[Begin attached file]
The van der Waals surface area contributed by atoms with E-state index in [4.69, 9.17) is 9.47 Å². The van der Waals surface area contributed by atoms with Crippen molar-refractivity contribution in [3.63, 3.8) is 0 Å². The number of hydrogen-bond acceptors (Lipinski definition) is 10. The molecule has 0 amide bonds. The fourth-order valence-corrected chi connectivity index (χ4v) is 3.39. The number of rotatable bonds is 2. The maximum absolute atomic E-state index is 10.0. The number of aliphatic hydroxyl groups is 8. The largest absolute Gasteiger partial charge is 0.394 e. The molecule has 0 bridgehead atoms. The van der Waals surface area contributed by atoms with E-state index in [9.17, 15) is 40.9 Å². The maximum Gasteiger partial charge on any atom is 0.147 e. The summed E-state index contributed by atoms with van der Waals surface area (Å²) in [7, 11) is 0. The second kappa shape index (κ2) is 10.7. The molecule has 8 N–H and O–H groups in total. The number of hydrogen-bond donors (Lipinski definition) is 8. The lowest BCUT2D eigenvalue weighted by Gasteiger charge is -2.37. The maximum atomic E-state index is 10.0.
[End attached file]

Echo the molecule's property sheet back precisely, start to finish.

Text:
The van der Waals surface area contributed by atoms with E-state index in [4.69, 9.17) is 9.47 Å². The van der Waals surface area contributed by atoms with Crippen molar-refractivity contribution in [3.63, 3.8) is 0 Å². The number of hydrogen-bond acceptors (Lipinski definition) is 10. The molecule has 0 amide bonds. The fourth-order valence-corrected chi connectivity index (χ4v) is 3.39. The number of rotatable bonds is 2. The maximum absolute atomic E-state index is 10.0. The number of aliphatic hydroxyl groups is 8. The largest absolute Gasteiger partial charge is 0.394 e. The molecule has 0 bridgehead atoms. The van der Waals surface area contributed by atoms with E-state index in [9.17, 15) is 40.9 Å². The maximum Gasteiger partial charge on any atom is 0.147 e. The summed E-state index contributed by atoms with van der Waals surface area (Å²) in [7, 11) is 0. The second kappa shape index (κ2) is 10.7. The molecule has 8 N–H and O–H groups in total. The number of hydrogen-bond donors (Lipinski definition) is 8. The lowest BCUT2D eigenvalue weighted by Gasteiger charge is -2.37. The maximum atomic E-state index is 10.0.